Windows, Linux, macOS
Josh Siegle, Jakob Voigts, K. Michael Fox, Anjal Doshi, Daniel Wagenaar
The LFP Viewer can display up to three segments of data, depending on the layout that is selected. Each section can display different segments of the same block of channels, or can point to a different sub-processor. The settings for section 1, 2, and 3 are preserved when the layout is changed.
This example shows three displays in “stacked” mode, one showing the continuous traces, one viewing the data in spike raster mode, and one set to display a single channel (toggled by double-clicking on a channel in the LFP Viewer).
The most commonly used options are always visible along the bottom of the LFP Viewer. If there are multiple simultaneous displays, the display that is linked to the options interface will be highlighted in yellow.
Timebase: Sets the width of the display (in seconds). Additional timebases can be added by typing a custom value in the dropdown menu.
Chan height: Sets the amount of vertical screen space allocated for each channel (not applicable in single-channel mode). Additional channel heights (between 6 and 100 pixels) can be added by typing a custom value in the dropdown menu.
Range: Sets the vertical extent of individual channel displays. The y-range of the display will be equal to 100% of the selected voltage range, with boundaries at +/-50%. For the default range of 250 µV, the display will extend from -125 to +125 µV. Ranges can be set independently for different channel types (
ADC). Additional ranges can be added by typing a custom value in the dropdown menu.
Event overlay: By default, events on TTL lines 1-8 will be overlaid as translucent vertical bars. These can be toggled on and off for individual lines by clicking the event overlay buttons.
Pause: The “pause” button will cause an individual display to stop updating, without affecting data acquisition or recording. As of GUI v0.6.4, it’s possible to click and drag the timescale of a paused LFP Viewer to scroll backwards in time up to 3x the width of the display. When the display is paused, it’s possible to change the channel height or range of the display, but not the timebase. You can also toggle single-channel mode to take a closer look at individual channels.
Color scheme: Changes the appearance of the display (channel color and background color).
Color grouping: Sets the number of adjacent channels with the same color. For example, if you’re recording with tetrodes, you can group the colors for every four channels.
The interfaces for additional settings can be exposed by clicking on the triangle in the lower right of the LFP Viewer.
Spike raster: Sets the threshold for the spike raster view. If a value other than
OFFis selected (or a custom threshold is entered), the LFP Viewer will show vertical lines at the location of threshold crossings, rather than displaying the continuous trace.
Clip warning: If set to
ON, a white line will be shown whenever the value of a given channel goes out of range of the display. The precise clipping value will depend on the voltage range that is currently selected.
Sat. warning: If set to a value other than
OFF, red and white diagonal lines will be shown whenever the value of given channel crosses the selected threshold. This is used to detect when signals go out of range of the analog-to-digital converters, which results in information loss.
Reverse order: Displays the channels in opposite numerical order (highest-numbered channels at the top of the screen).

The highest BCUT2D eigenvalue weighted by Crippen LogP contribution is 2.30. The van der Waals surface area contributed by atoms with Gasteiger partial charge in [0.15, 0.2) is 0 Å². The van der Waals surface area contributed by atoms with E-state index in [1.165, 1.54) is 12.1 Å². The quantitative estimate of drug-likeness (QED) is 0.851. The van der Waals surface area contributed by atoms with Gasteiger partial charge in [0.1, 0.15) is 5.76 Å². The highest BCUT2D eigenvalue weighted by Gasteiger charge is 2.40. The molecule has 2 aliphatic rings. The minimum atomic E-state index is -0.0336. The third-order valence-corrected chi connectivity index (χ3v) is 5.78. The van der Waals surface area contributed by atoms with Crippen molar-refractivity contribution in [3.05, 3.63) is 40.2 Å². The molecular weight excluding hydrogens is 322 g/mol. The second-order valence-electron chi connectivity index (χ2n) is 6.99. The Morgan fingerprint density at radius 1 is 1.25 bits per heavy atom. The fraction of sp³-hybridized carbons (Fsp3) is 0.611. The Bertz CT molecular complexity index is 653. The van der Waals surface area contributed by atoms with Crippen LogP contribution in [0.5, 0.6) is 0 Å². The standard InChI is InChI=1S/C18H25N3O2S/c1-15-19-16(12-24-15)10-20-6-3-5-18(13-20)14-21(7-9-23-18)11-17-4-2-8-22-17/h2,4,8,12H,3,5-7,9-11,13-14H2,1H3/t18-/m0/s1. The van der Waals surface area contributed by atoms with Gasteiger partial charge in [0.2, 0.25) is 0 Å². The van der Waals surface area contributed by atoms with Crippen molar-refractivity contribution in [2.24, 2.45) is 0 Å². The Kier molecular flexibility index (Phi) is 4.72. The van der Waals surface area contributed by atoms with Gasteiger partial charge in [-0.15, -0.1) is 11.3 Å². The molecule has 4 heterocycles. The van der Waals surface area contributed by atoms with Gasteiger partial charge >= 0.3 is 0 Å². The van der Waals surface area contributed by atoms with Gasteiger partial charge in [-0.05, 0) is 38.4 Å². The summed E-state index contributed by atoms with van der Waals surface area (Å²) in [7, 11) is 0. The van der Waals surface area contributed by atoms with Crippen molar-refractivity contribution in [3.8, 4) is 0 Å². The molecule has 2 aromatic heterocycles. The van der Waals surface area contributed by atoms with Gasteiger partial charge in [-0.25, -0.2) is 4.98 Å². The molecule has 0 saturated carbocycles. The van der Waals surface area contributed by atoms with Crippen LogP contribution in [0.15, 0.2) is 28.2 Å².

Sort by depth: Displays the channels by depth, if this information is available. Currently, there are no source nodes that include this information, although this will change soon.
Skip: Sets the display to show every Nth channel. This is useful if you’re using a probe with many densely space contacts, and don’t need to visualize every one simultaneously.
Show number: Displays the channel indices, rather than the channel names, on the left-hand side of the LFP Viewer.
Invert signal: By default, negative voltages point downward, and positive voltages point upward. This button switches that convention for all channels (e.g., so spikes point upward). The signal for individual channels can be inverted by right-clicking on that channel in the LFP Viewer.
Subtract offset: Removes the DC offset for each channel (useful for visualizing Neuropixels data).
Trigger channel: Selects the event channel used for triggering. If a channel other than
Noneis selected, the display will only update on rising edge events on that channel. If mutiple events occur within the selected timebase, triggering will be disabled until the display has reached the right edge of the screen.
Trial averaging: When
ON, the display will show the average signal across trials, rather than individual traces. Each incoming event on the trigger channel will update the average.
Reset trials: If trial averaging mode is
ON, this button will set the trial count to zero and reset the averaging process.
Double-clicking on any channel in the LFP Viewer will switch the display into single-channel mode. When single-channel mode is active, the mean and standard deviation of the current channel are shown on the left-hand side of the display. In addition, clicking anywhere within the display will update the “uV” value based on the y-position of the cursor. This feature can be used to measure the approximate amplitude of spikes by clicking on the location of the peak and trough.
The full height of the display is determined by the “range” parameter in the main options bar. Horizontal lines appear at -25%, 0%, and 25% of the range value. For the default range of 250 µV, the display will stretch from -125 to +125 µV, with lines indicating -62.5, 0, and +62.5 µV.